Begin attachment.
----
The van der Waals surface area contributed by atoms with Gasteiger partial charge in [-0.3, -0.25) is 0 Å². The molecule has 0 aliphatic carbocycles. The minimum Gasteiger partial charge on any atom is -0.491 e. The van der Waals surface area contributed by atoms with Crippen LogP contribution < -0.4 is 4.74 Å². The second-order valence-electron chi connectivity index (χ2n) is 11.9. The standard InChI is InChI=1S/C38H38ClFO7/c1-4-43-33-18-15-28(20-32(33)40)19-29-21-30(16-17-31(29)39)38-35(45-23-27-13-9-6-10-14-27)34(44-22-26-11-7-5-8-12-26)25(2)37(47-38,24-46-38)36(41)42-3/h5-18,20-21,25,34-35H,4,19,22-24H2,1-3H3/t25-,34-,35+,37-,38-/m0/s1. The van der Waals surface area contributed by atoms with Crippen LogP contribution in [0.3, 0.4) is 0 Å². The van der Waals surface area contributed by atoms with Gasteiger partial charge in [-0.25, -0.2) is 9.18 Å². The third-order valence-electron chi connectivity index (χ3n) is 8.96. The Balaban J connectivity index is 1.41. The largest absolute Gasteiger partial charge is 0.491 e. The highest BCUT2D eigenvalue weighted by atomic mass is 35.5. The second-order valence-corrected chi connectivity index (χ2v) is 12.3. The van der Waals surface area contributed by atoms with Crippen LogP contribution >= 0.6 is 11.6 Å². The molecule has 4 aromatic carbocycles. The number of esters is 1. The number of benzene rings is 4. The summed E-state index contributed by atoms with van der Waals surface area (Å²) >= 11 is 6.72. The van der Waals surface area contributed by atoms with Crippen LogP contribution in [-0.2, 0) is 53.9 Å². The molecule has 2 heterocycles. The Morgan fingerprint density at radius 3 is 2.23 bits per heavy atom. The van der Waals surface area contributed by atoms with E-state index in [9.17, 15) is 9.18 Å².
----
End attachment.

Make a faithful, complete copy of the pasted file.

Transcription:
The van der Waals surface area contributed by atoms with Gasteiger partial charge in [-0.3, -0.25) is 0 Å². The molecule has 0 aliphatic carbocycles. The minimum Gasteiger partial charge on any atom is -0.491 e. The van der Waals surface area contributed by atoms with Crippen LogP contribution < -0.4 is 4.74 Å². The second-order valence-electron chi connectivity index (χ2n) is 11.9. The standard InChI is InChI=1S/C38H38ClFO7/c1-4-43-33-18-15-28(20-32(33)40)19-29-21-30(16-17-31(29)39)38-35(45-23-27-13-9-6-10-14-27)34(44-22-26-11-7-5-8-12-26)25(2)37(47-38,24-46-38)36(41)42-3/h5-18,20-21,25,34-35H,4,19,22-24H2,1-3H3/t25-,34-,35+,37-,38-/m0/s1. The van der Waals surface area contributed by atoms with Crippen LogP contribution in [0.3, 0.4) is 0 Å². The van der Waals surface area contributed by atoms with Gasteiger partial charge in [-0.25, -0.2) is 9.18 Å². The third-order valence-electron chi connectivity index (χ3n) is 8.96. The Balaban J connectivity index is 1.41. The largest absolute Gasteiger partial charge is 0.491 e. The highest BCUT2D eigenvalue weighted by atomic mass is 35.5. The second-order valence-corrected chi connectivity index (χ2v) is 12.3. The van der Waals surface area contributed by atoms with Crippen LogP contribution >= 0.6 is 11.6 Å². The molecule has 4 aromatic carbocycles. The number of esters is 1. The number of benzene rings is 4. The summed E-state index contributed by atoms with van der Waals surface area (Å²) >= 11 is 6.72. The van der Waals surface area contributed by atoms with Crippen LogP contribution in [-0.2, 0) is 53.9 Å². The molecule has 2 heterocycles. The Morgan fingerprint density at radius 3 is 2.23 bits per heavy atom. The van der Waals surface area contributed by atoms with E-state index in [9.17, 15) is 9.18 Å².